Purpose, Functions, and Structure
Private equity financing remains popular today. Similar to angel investors, the modern purpose of venture capital is to provide an alternative to bank loans and financing through stock and bonds markets. However, it is worth mentioning that there are considerable differences between angel investors and venture capitalists.
Startup businesses and small companies seeking to expand require large sums of money to fund or finance the early stages of their ventures or projects. Expenses range from product research and development, mass production or mass service delivery, sustaining daily operations, and sales and marketing, among others.
Commercial banks used to be the primary source of funding or investment. However, not all entrepreneurs and emerging or small businesses can secure loans due to lack of collateral or assets, low credit ratings, and the presence of uncertainties. While angel investors can be an option, the funds they can contribute were usually insubstantial. Venture capitalists enter into the picture to fill that gaps.
Understanding further how venture capital works and functions requires understanding the structure of venture capital firms. Typically, venture capitalists follow a five-pronged process. These are: (1) soliciting or creating novel investment opportunities; (2) assessing companies or proposed business ventures; (3) negotiate the terms of investments; (4) assisting in the management or direction of the business; and (5) exiting through liquidation of investments.
Through the aforesaid activities, venture capitalists structure themselves as formal business organizations, usually as partnerships and general partnerships or as limited liability companies. Others pursue a joint venture arrangement with companies they intend to invest in. Their business operation revolves around looking for and buying shares from proposed business ventures and ideas that, upon careful assessment, would bring them profit either through capital appreciation, stock dividends, or by selling their shares.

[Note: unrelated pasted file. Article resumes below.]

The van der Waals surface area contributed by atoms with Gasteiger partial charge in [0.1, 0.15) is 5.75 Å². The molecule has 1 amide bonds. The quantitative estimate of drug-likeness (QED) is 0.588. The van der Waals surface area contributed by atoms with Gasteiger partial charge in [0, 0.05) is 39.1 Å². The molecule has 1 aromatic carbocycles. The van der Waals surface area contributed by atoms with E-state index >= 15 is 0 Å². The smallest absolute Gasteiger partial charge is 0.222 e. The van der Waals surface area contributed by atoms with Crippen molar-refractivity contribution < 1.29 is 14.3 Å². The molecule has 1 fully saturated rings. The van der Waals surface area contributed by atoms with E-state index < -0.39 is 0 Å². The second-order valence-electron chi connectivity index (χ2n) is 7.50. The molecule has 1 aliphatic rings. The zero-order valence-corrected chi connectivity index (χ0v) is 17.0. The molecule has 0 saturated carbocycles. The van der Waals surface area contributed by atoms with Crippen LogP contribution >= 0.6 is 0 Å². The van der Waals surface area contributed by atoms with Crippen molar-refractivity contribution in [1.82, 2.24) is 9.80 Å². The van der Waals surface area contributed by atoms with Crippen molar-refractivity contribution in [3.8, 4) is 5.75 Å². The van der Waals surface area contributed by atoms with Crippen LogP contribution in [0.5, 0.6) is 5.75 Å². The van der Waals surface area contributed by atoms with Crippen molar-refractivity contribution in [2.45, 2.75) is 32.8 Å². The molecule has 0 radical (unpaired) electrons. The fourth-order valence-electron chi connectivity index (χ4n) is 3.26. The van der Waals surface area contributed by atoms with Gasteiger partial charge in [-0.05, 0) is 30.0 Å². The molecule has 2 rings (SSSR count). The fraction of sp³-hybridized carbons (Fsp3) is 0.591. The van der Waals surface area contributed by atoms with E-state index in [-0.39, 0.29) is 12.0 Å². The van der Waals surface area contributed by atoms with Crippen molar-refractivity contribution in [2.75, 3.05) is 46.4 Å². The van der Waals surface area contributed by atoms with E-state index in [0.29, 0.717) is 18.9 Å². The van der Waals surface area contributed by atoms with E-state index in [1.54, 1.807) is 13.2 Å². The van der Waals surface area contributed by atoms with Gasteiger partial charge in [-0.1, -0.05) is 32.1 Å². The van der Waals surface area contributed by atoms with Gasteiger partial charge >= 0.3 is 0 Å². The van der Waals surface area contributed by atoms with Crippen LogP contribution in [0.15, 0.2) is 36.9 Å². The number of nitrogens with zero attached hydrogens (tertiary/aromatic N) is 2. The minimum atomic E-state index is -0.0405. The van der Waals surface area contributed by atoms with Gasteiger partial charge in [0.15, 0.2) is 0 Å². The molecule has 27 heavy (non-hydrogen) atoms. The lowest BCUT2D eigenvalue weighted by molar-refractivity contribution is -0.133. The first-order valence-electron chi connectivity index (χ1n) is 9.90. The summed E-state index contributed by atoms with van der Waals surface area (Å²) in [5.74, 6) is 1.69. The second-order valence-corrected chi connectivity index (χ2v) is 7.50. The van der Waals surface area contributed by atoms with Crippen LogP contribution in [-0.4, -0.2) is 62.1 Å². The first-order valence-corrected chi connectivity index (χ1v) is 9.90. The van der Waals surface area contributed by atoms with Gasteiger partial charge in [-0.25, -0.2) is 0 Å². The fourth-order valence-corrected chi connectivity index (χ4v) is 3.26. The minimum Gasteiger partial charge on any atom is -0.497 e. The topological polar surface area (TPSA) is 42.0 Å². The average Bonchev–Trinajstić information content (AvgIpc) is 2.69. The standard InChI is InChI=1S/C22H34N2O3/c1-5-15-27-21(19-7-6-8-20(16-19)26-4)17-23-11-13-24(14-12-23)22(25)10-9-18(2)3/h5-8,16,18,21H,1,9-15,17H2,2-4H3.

Understanding Further Venture Capital as an Alternative Source of Funding
Venture capitalists are institutional investors. Like any other business, they are organizations subjected to the same laws and regulations pertaining to business operation, corporate law, and federal securities laws, among others. Nevertheless, it cannot be denied that the socioeconomic impacts of venture capital center on promoting economic growth by encouraging and supporting the building of successful business ventures.
Results from the survey of F. Dotzler revealed that startup businesses usually benefit from their venture capitalists, especially in the areas of leadership, operations management, and financial management. A related study also revealed that these investors play a role that transcends beyond mere sources of investments.
The active and dedicated participation of venture capitalists in small and emerging businesses contributes to the professionalization of these organizations. These investors can also be a source of competitive advantage not only because of the funding they provide but also through their managerial expertise. In certain situations, finding a suitable venture capital firm can be part of a market entry strategy because it can help a business expand its network and lower barriers to entry.
However, there are several appeals to regulate further the operations of venture capital firms. For example, in the wake of the 2008 Financial Crisis, observers and experts have recommended new policy directions and regulations applicable to the entire practice. More specifically, because of their macroeconomic and microeconomic impacts, newer policies should revolve around increasing further the regulatory authority of government agencies.
FURTHER READINGS AND REFERENCES:
- Anta, S. E.2008. Creative Capital: Georges Doriot and the Birth of Venture Capital. Harvard Business School Press. ISBN: 978-1-4221-0122-3.
- Dotzler, F. 2001. “What Do Venture Capitalists Really Do, and Where Do They Learn to Do It? The Journal of Private Equity.” 5(1): 6-12. DOI: 3905/jpe.2001.319997
- Gompers, P. A. 1994, “The Rise and Fall of Venture Capital.” Business and Economic History. 23(2). ISSN: 0849-6825. Available via PDF